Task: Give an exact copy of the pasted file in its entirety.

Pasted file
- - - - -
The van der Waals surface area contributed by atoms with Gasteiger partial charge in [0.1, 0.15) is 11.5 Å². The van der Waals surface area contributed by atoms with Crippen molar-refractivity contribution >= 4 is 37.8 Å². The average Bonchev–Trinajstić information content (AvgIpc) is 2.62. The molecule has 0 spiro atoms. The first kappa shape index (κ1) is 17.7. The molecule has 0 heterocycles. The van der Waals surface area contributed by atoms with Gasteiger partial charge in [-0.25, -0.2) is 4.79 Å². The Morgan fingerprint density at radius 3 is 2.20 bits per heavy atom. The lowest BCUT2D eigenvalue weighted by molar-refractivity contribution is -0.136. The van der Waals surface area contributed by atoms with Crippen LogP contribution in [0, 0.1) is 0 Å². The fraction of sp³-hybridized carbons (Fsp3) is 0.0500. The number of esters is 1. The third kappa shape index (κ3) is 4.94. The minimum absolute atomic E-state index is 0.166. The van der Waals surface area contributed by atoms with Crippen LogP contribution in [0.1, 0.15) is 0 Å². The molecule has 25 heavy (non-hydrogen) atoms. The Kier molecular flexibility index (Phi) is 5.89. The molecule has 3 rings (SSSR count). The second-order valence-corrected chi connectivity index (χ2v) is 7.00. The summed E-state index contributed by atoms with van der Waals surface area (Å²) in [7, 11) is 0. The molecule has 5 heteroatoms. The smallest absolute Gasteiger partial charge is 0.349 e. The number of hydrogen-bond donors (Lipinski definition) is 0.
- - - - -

The van der Waals surface area contributed by atoms with Gasteiger partial charge in [0.1, 0.15) is 11.5 Å². The van der Waals surface area contributed by atoms with Crippen molar-refractivity contribution >= 4 is 37.8 Å². The average Bonchev–Trinajstić information content (AvgIpc) is 2.62. The molecule has 0 spiro atoms. The first kappa shape index (κ1) is 17.7. The molecule has 0 heterocycles. The van der Waals surface area contributed by atoms with Gasteiger partial charge in [-0.25, -0.2) is 4.79 Å². The Morgan fingerprint density at radius 3 is 2.20 bits per heavy atom. The lowest BCUT2D eigenvalue weighted by molar-refractivity contribution is -0.136. The van der Waals surface area contributed by atoms with Crippen LogP contribution in [0, 0.1) is 0 Å². The fraction of sp³-hybridized carbons (Fsp3) is 0.0500. The number of esters is 1. The third kappa shape index (κ3) is 4.94. The minimum absolute atomic E-state index is 0.166. The van der Waals surface area contributed by atoms with Crippen LogP contribution in [0.1, 0.15) is 0 Å². The molecule has 25 heavy (non-hydrogen) atoms. The Kier molecular flexibility index (Phi) is 5.89. The molecule has 3 rings (SSSR count). The second-order valence-corrected chi connectivity index (χ2v) is 7.00. The summed E-state index contributed by atoms with van der Waals surface area (Å²) in [7, 11) is 0. The molecule has 5 heteroatoms. The smallest absolute Gasteiger partial charge is 0.349 e. The number of hydrogen-bond donors (Lipinski definition) is 0.